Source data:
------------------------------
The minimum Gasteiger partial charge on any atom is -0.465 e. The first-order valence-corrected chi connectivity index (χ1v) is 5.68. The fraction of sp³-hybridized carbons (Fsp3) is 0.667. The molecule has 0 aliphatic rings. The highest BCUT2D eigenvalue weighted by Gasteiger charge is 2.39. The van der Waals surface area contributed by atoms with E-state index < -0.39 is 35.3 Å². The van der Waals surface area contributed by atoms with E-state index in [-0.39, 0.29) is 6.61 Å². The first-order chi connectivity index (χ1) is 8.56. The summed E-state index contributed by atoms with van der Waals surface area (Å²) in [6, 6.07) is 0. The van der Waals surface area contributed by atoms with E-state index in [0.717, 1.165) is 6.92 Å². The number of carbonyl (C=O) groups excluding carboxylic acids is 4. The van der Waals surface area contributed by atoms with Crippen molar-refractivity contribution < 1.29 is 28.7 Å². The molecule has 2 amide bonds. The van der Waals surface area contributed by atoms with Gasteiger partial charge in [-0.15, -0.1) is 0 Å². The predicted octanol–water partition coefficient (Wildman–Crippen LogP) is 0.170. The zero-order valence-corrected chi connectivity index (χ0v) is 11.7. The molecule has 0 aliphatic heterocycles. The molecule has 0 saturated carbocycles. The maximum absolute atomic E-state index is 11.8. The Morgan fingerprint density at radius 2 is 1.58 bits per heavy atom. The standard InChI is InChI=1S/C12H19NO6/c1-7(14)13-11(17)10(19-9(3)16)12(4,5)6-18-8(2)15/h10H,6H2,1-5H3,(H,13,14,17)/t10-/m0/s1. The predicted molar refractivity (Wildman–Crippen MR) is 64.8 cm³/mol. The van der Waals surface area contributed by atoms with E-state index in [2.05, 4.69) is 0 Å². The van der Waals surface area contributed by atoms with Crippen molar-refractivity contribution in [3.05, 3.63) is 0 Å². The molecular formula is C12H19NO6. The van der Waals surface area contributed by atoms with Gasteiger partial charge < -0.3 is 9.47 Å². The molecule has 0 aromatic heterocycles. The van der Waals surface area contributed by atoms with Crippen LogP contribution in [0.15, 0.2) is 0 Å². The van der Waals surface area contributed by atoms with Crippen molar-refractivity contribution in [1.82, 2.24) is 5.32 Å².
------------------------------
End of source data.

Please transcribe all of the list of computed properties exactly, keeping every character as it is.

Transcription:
The minimum Gasteiger partial charge on any atom is -0.465 e. The first-order valence-corrected chi connectivity index (χ1v) is 5.68. The fraction of sp³-hybridized carbons (Fsp3) is 0.667. The molecule has 0 aliphatic rings. The highest BCUT2D eigenvalue weighted by Gasteiger charge is 2.39. The van der Waals surface area contributed by atoms with E-state index < -0.39 is 35.3 Å². The van der Waals surface area contributed by atoms with E-state index in [-0.39, 0.29) is 6.61 Å². The first-order chi connectivity index (χ1) is 8.56. The summed E-state index contributed by atoms with van der Waals surface area (Å²) in [6, 6.07) is 0. The van der Waals surface area contributed by atoms with E-state index in [0.717, 1.165) is 6.92 Å². The number of carbonyl (C=O) groups excluding carboxylic acids is 4. The van der Waals surface area contributed by atoms with Crippen molar-refractivity contribution < 1.29 is 28.7 Å². The molecule has 2 amide bonds. The van der Waals surface area contributed by atoms with Gasteiger partial charge in [-0.15, -0.1) is 0 Å². The predicted octanol–water partition coefficient (Wildman–Crippen LogP) is 0.170. The zero-order valence-corrected chi connectivity index (χ0v) is 11.7. The molecule has 0 aliphatic heterocycles. The molecule has 0 saturated carbocycles. The maximum absolute atomic E-state index is 11.8. The Morgan fingerprint density at radius 2 is 1.58 bits per heavy atom. The standard InChI is InChI=1S/C12H19NO6/c1-7(14)13-11(17)10(19-9(3)16)12(4,5)6-18-8(2)15/h10H,6H2,1-5H3,(H,13,14,17)/t10-/m0/s1. The predicted molar refractivity (Wildman–Crippen MR) is 64.8 cm³/mol. The van der Waals surface area contributed by atoms with E-state index in [2.05, 4.69) is 0 Å². The van der Waals surface area contributed by atoms with Crippen molar-refractivity contribution in [3.05, 3.63) is 0 Å². The molecular formula is C12H19NO6. The van der Waals surface area contributed by atoms with Gasteiger partial charge < -0.3 is 9.47 Å². The molecule has 0 aromatic heterocycles. The van der Waals surface area contributed by atoms with Crippen LogP contribution in [0.15, 0.2) is 0 Å². The van der Waals surface area contributed by atoms with Crippen molar-refractivity contribution in [1.82, 2.24) is 5.32 Å².